2021-04-11 18:39   ` Andrew Lunn
2021-04-12  2:07     ` Florian Fainelli
2021-04-12  4:53     ` Ansuel Smith
2021-04-11 18:50   ` Vladimir Oltean
2021-04-11 23:53     ` Vladimir Oltean
2021-04-12  2:10       ` Florian Fainelli
2021-04-12  5:04     ` Ansuel Smith
2021-04-12 12:46     ` Tobias Waldekranz
2021-04-12 14:35       ` Vladimir Oltean
2021-04-12 21:06         ` Tobias Waldekranz
2021-04-12 19:30       ` Marek Behun
2021-04-12 21:22         ` Tobias Waldekranz
2021-04-12 21:34           ` Vladimir Oltean
2021-04-12 21:49             ` Tobias Waldekranz
2021-04-12 21:56               ` Marek Behun
2021-04-12 22:06               ` Vladimir Oltean
2021-04-12 22:26                 ` Tobias Waldekranz
2021-04-12 22:48                   ` Vladimir Oltean
2021-04-12 23:04                     ` Marek Behun
2021-04-12 21:50           ` Marek Behun
2021-04-12 22:05             ` Tobias Waldekranz
2021-04-12 22:55               ` Marek Behun
2021-04-12 23:09                 ` Tobias Waldekranz
2021-04-12 23:13                   ` Tobias Waldekranz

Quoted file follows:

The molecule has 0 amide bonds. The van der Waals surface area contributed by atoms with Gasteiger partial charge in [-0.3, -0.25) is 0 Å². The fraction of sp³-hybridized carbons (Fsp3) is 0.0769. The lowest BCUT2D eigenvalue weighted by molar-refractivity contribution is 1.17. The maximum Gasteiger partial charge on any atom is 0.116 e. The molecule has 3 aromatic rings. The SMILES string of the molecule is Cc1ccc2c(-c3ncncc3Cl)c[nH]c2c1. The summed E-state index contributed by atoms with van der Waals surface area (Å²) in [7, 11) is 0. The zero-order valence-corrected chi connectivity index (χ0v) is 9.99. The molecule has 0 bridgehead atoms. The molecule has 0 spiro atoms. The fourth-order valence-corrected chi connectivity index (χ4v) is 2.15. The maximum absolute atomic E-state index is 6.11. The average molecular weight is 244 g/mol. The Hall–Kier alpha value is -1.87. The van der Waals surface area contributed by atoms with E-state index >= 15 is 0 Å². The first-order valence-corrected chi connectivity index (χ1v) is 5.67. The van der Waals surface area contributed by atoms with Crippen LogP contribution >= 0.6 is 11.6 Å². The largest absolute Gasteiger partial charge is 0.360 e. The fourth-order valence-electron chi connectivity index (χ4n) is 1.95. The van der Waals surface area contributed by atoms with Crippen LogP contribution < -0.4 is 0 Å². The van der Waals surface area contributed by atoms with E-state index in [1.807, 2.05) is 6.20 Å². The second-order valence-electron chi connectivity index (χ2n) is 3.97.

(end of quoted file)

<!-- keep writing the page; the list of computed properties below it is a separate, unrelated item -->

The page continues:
2021-04-12 23:54                     ` Marek Behun
2021-04-13  0:27                       ` Marek Behun
2021-04-13  0:31                         ` Marek Behun
2021-04-13 14:46                         ` Tobias Waldekranz
2021-04-13 15:14                           ` Marek Behun
2021-04-13 18:16                             ` Tobias Waldekranz
2021-04-14 15:14                               ` Marek Behun
2021-04-14 18:39                                 ` Tobias Waldekranz
2021-04-14 23:39                                   ` Vladimir Oltean
2021-04-15  9:20                                     ` Tobias Waldekranz
2021-04-13 14:40                       ` Tobias Waldekranz
2021-04-12 15:00     ` DENG Qingfang
2021-04-12 16:32       ` Vladimir Oltean
2021-04-12 22:04         ` Marek Behun
2021-04-12 22:17           ` Vladimir Oltean
2021-04-12 22:47             ` Marek Behun